One of the masterpieces of world literature, “The Woman in the Dunes” was released to immediate acclaim, was translated into twenty languages, and two years later was adapted into a film that was nominated for two Academy Awards and received the Jury Special Prize in Cannes, among a number of other awards.
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Niki Jumpei, a teacher and amateur entomologist, arrives at a remote area filled with sand, to search for new species. However, when night falls and he misses the last bus, he is forced to stay in a nearby village. The inhabitants make him ascend a ladder in a sand pit, where he is to share the house with a woman. However, the next day, he discovers in terror that the villagers have retracted the ladder, and are determined to leave him in the pit forever, in order to help her shovel sand. If that was not enough, he realizes that if they ever stop shoveling sand, they will drown in it.
Kobo Abe seems to have drawn from both Sisyphus and Kafka in order to construct a story that could be interpreted in a number of ways. And while the iconoclastic view somewhat eludes me, the allegory about society and politics is quite evident. The villagers represent the inhumane authorities, who do not hesitate to enslave the people of the working class, using any kind of cunning or forceful method they can, while offering barely enough to keep them living. In that regard, the working class members find themselves, like Sisyphus, in a never-ending procession of work without actual benefit. The two main characters, the woman and the man, represent the two opposite sides of dealing with authority: the woman the complete acceptance and the man the continuous, but futile struggle against it.
Another comment becomes apparent in the beginning, as Abe states that the lack of trust between people has led them to the concepts of law and bureaucracy (including IDs, contracts, taxes etc), which, in essence, has nothing to do with actual survival. Abe presents this notion in ironic fashion, by having his protagonist repeatedly wondering why all this is happening to him, since he is a lawful man who always paid his taxes.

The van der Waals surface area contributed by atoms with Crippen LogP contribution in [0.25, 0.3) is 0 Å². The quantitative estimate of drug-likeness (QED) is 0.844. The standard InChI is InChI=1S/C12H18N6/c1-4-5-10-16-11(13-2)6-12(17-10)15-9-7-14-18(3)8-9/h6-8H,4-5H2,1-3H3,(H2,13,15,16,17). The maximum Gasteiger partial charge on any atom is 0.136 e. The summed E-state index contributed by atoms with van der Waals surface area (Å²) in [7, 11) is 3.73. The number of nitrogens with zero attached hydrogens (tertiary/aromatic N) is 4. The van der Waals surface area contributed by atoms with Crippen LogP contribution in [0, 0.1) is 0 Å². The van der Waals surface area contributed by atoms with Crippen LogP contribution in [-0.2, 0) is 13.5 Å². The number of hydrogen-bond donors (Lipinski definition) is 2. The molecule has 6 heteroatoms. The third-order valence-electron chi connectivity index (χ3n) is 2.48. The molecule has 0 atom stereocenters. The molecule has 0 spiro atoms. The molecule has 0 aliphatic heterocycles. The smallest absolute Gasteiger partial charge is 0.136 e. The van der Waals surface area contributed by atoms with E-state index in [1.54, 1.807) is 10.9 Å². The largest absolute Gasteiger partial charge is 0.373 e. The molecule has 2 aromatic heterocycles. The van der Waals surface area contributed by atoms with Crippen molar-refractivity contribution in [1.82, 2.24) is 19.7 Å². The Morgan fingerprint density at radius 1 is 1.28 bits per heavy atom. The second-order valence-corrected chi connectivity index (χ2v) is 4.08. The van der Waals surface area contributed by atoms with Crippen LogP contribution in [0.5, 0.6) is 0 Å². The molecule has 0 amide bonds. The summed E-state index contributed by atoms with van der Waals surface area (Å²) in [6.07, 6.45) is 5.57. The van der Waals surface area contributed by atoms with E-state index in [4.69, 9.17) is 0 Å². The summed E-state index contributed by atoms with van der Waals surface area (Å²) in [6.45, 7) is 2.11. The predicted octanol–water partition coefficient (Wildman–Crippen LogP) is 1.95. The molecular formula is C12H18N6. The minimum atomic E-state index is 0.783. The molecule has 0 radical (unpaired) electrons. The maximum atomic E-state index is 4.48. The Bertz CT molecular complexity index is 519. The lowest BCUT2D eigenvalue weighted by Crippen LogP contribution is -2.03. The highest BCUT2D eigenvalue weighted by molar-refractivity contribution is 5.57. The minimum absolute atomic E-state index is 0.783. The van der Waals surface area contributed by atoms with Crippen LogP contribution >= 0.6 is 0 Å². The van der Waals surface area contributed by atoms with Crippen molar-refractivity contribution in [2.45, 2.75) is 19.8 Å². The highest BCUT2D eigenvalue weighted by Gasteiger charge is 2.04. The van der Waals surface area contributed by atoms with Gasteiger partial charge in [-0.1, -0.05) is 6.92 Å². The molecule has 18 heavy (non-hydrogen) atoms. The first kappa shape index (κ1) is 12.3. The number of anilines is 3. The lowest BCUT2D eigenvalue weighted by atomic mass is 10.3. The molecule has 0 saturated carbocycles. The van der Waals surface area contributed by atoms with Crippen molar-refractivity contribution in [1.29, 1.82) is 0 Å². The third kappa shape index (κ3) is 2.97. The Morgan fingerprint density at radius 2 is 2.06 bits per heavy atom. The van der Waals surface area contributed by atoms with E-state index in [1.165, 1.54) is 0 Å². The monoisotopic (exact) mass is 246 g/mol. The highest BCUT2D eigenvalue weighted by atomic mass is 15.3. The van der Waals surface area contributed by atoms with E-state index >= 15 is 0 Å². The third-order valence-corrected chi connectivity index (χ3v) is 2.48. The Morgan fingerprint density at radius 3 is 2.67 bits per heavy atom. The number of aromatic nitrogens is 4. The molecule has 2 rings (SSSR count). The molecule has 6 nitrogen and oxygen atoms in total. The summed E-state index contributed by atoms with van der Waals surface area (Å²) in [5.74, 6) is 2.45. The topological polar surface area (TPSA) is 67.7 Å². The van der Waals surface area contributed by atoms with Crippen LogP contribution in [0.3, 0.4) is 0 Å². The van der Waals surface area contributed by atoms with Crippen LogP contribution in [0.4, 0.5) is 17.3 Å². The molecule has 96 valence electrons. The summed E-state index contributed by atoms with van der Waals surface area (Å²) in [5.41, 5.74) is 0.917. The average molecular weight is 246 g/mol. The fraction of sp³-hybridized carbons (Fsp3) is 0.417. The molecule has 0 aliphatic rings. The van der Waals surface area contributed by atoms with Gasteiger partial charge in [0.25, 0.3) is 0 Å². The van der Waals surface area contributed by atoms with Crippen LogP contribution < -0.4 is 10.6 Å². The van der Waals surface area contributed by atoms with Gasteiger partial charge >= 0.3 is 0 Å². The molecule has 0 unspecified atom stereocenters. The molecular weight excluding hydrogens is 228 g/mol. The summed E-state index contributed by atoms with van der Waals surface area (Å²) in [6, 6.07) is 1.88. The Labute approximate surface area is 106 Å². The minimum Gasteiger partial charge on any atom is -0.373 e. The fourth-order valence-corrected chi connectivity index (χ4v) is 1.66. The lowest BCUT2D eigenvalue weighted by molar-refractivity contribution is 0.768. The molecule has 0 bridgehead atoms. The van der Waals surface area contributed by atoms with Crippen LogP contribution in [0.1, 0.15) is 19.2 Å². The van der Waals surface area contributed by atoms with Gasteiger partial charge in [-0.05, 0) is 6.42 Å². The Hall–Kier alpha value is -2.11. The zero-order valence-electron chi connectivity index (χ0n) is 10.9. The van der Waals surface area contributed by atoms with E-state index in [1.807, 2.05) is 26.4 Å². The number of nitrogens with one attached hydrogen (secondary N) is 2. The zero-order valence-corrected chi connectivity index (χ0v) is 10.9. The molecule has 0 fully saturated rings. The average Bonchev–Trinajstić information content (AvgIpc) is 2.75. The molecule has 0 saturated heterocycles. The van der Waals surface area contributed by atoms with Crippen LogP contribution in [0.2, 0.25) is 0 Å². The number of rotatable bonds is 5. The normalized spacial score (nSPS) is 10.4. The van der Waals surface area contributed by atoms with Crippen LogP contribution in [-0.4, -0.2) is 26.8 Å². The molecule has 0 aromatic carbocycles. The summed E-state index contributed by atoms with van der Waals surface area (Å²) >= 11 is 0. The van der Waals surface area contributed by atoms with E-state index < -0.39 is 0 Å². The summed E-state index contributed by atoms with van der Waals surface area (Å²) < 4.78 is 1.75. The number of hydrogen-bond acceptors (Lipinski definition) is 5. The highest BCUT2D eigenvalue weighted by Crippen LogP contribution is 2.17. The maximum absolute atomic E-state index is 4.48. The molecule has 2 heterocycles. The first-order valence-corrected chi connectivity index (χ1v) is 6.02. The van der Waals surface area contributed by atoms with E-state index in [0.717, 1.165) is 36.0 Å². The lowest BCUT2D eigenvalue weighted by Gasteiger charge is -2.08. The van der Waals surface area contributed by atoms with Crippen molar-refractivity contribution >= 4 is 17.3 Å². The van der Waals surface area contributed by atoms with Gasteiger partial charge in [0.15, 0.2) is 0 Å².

Lastly, Abe comments on human nature through the search of identity, which in this case, identifies with the search for a purpose in life and the inherent human ability to adapt to any situation. In particular, Jumpei forgets his situation almost completely in his effort to produce water from the humidity in the sand.
Jumpei is not exactly a likeable character, but his situation inevitably draws sympathy, as is usually the case with all victims, in a tactic that ends up in the reader feeling agony for his future. The book could easily be described as “heavy”, since ideas and thoughts in general take up a rather large part of its 240 pages, but right at the moment when you are to feel completely tired, Abe places moments of agonizing action, that help the readability of the book significantly. The same can be said about the sex, although the concept here also falls under the comments about human nature, and particularly primal instincts, and not simple entertainment.
“The Woman in the Dunes” is a masterpiece, as it presents a number of comments that echo quite clearly even today, and through a writing style one can only marvel.